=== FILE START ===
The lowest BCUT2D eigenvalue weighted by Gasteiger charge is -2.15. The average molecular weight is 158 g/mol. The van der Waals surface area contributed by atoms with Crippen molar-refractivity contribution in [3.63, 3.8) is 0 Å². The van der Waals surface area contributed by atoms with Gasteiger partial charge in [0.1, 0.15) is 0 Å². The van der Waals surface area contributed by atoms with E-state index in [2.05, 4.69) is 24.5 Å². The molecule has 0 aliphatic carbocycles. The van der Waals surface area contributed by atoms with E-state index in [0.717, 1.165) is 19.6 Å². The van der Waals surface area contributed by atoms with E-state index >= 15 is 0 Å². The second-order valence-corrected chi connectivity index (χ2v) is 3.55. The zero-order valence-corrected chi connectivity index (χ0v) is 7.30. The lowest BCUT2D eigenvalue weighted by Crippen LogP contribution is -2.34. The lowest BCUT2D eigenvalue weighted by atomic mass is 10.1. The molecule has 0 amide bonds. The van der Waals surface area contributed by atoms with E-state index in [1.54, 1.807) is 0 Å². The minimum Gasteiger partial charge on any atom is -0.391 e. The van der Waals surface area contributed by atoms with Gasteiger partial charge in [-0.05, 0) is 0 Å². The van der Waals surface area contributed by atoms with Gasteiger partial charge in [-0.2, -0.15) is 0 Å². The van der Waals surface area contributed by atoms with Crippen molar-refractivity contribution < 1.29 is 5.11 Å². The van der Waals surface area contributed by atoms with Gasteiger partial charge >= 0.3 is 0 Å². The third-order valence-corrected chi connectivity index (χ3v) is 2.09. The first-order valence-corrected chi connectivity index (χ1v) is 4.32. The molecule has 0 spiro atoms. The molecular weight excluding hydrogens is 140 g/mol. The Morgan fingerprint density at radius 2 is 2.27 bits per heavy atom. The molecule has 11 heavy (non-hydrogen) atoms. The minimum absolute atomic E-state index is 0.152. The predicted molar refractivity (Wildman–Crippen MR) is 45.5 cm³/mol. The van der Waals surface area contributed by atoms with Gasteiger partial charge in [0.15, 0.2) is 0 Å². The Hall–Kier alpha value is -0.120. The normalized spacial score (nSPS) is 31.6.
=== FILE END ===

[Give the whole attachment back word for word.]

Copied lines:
The lowest BCUT2D eigenvalue weighted by Gasteiger charge is -2.15. The average molecular weight is 158 g/mol. The van der Waals surface area contributed by atoms with Crippen molar-refractivity contribution in [3.63, 3.8) is 0 Å². The van der Waals surface area contributed by atoms with Gasteiger partial charge in [0.1, 0.15) is 0 Å². The van der Waals surface area contributed by atoms with E-state index in [2.05, 4.69) is 24.5 Å². The molecule has 0 aliphatic carbocycles. The van der Waals surface area contributed by atoms with E-state index in [0.717, 1.165) is 19.6 Å². The van der Waals surface area contributed by atoms with E-state index >= 15 is 0 Å². The second-order valence-corrected chi connectivity index (χ2v) is 3.55. The zero-order valence-corrected chi connectivity index (χ0v) is 7.30. The lowest BCUT2D eigenvalue weighted by Crippen LogP contribution is -2.34. The lowest BCUT2D eigenvalue weighted by atomic mass is 10.1. The molecule has 0 amide bonds. The van der Waals surface area contributed by atoms with E-state index in [1.54, 1.807) is 0 Å². The minimum Gasteiger partial charge on any atom is -0.391 e. The van der Waals surface area contributed by atoms with Gasteiger partial charge in [-0.05, 0) is 0 Å². The van der Waals surface area contributed by atoms with Gasteiger partial charge in [-0.2, -0.15) is 0 Å². The van der Waals surface area contributed by atoms with Crippen molar-refractivity contribution < 1.29 is 5.11 Å². The van der Waals surface area contributed by atoms with Gasteiger partial charge >= 0.3 is 0 Å². The third-order valence-corrected chi connectivity index (χ3v) is 2.09. The first-order valence-corrected chi connectivity index (χ1v) is 4.32. The molecule has 0 spiro atoms. The molecular weight excluding hydrogens is 140 g/mol. The Morgan fingerprint density at radius 2 is 2.27 bits per heavy atom. The molecule has 11 heavy (non-hydrogen) atoms. The minimum absolute atomic E-state index is 0.152. The predicted molar refractivity (Wildman–Crippen MR) is 45.5 cm³/mol. The van der Waals surface area contributed by atoms with Gasteiger partial charge in [0.15, 0.2) is 0 Å². The Hall–Kier alpha value is -0.120. The normalized spacial score (nSPS) is 31.6.